At the risk of being politically incorrect in the extreme, there’s an old English insult known as “the Chinese curse” – though apparently no one can actually track it back to originating in China. Anyway, the idea is, the most pleasant times in life are often dull and free of drama. So the curse goes, “May you live in interesting times.”

That we live in times more interesting than any in the last 2,000 years was driven home for me the other night when I had post-golf beers with a few friends and our gathering degenerated into hard feelings over one fellow wishing another who was about to depart, “Happy holidays.”

The guy being wished well stopped a step from the table. He made a facial expression like something was putrid. 

“You mean Christmas?” He gave out a theatrical snort. “If that’s what you mean, why not say it? Merry %$*ing Christmas.”

The well-wisher looked one part astonished and one part homicidal. “You’re kidding me, right? You’re bent out of shape because I wished you happy holidays?”

What became apparent from the beery argument that ensued is that – as with everything else in our culture today – Americans appear to be entrenched in several camps over the subject of season’s greetings. 

Towards the more “woke” end of the political spectrum, it’s deemed appropriate to make every effort to be inclusive. Thus, phrases like “Merry Christmas” and “Happy Hanukkah” are considered offensive, on the off-chance the person being spoken to does not celebrate the holiday in question. 

Among many conservatives, meanwhile, it appears that sayings like “Merry Christmas” are a badge of honor – sort of like a “Let’s Go Brandon” for the holidays. Despite the fact that some people may be offended when you say it, you say it anyway, and you do so proudly, because saying things that offend some people apparently brands you as a member of the cool kids’ club.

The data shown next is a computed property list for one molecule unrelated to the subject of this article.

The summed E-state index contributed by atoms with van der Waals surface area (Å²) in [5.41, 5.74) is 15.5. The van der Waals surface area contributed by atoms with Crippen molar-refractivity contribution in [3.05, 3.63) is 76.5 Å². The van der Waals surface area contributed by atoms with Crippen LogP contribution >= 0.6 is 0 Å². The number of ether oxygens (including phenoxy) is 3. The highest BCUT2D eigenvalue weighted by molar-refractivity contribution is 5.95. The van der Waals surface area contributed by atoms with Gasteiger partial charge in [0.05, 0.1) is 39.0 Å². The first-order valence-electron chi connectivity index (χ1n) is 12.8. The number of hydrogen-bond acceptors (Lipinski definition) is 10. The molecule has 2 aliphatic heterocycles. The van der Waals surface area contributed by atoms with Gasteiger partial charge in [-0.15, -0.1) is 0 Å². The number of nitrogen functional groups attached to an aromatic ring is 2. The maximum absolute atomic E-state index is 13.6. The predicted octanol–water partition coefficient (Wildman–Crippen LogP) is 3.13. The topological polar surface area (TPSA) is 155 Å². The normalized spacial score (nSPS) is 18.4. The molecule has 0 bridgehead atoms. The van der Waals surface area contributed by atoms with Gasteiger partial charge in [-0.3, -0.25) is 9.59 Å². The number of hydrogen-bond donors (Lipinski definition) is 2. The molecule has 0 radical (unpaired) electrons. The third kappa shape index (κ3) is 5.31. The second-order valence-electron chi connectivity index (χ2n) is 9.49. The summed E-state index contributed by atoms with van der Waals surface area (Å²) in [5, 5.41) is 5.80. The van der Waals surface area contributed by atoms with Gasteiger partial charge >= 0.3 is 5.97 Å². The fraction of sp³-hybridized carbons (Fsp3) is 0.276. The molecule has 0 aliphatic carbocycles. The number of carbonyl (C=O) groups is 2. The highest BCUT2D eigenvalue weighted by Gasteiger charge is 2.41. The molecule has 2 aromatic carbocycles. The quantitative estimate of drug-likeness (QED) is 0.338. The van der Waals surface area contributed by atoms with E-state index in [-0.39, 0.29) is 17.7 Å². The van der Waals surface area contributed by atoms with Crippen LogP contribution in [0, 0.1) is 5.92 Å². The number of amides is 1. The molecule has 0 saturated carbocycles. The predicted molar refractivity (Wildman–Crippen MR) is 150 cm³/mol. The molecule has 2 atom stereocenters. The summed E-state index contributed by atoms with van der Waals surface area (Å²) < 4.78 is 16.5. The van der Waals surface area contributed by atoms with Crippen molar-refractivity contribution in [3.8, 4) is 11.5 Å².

Then there’s the third group of people, to which I belong. My guess is, this group comprises approximately nine out of 10 Americans with an IQ above, say, room temperature – at the North Pole. In an igloo. In mid-winter. 

Members of this group don’t take pride in actively offending people, nor are we offended when people make a sincere effort to wish us a “Merry Christmas” or any other sort of good day. If the holiday in question happens to be one we don’t celebrate, we give the person credit for trying and we say something clever in response. Like, “Thanks! You too!”

We handle situations like this in stride because we prefer not to spend our time on Earth policing holiday greetings, or arguing over minutiae. Not that we’re averse to arguments, understand. 

But we prefer to save our fighting for truly earth-shattering topics, like whether “Breaking Bad” was a better series than “The Sopranos” (by a smidge) or which Valley community has the worst drivers (Apache Junction during snowbird season, hands down). 

In our world, a phrase like “Happy Holidays,” isn’t linguistic code for anything other than a genuine wish that the recipient enjoy the time period between late November (the beginning of Hanukkah this year) and late December to early January (which includes Christmas, Kwanzaa and New Year’s). 

For us, being in the holiday spirit also means cutting our friends and kind strangers a little bit of slack. 

To recap: If we meet each other, feel free to wish me season’s greetings, Merry Christmas, Happy Hanukkah or whatever floats your boat. When you live in interesting times, you take your merriment and wishes for happiness wherever you can find them. Because only in America are we cursed to fight over holiday cheer.